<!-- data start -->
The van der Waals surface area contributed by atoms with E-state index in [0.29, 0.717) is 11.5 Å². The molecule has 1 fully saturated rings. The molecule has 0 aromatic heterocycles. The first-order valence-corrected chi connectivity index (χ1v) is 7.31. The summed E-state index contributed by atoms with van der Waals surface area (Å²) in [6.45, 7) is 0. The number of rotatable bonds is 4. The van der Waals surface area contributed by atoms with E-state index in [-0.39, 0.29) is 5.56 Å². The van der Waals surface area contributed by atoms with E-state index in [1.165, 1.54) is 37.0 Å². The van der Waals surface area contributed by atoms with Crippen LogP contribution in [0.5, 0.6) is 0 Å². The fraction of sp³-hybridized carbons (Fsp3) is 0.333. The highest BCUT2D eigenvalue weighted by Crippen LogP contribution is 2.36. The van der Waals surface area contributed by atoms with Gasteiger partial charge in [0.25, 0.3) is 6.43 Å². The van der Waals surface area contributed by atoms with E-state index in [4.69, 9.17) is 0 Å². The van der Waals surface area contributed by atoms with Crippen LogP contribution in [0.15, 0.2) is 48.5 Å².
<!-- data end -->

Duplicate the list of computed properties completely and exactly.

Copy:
The van der Waals surface area contributed by atoms with E-state index in [0.29, 0.717) is 11.5 Å². The molecule has 1 fully saturated rings. The molecule has 0 aromatic heterocycles. The first-order valence-corrected chi connectivity index (χ1v) is 7.31. The summed E-state index contributed by atoms with van der Waals surface area (Å²) in [6.45, 7) is 0. The number of rotatable bonds is 4. The van der Waals surface area contributed by atoms with E-state index in [-0.39, 0.29) is 5.56 Å². The van der Waals surface area contributed by atoms with E-state index in [1.165, 1.54) is 37.0 Å². The van der Waals surface area contributed by atoms with Crippen LogP contribution in [0.5, 0.6) is 0 Å². The fraction of sp³-hybridized carbons (Fsp3) is 0.333. The highest BCUT2D eigenvalue weighted by Crippen LogP contribution is 2.36. The van der Waals surface area contributed by atoms with Gasteiger partial charge in [0.25, 0.3) is 6.43 Å². The van der Waals surface area contributed by atoms with E-state index in [4.69, 9.17) is 0 Å². The van der Waals surface area contributed by atoms with Crippen LogP contribution in [0.15, 0.2) is 48.5 Å².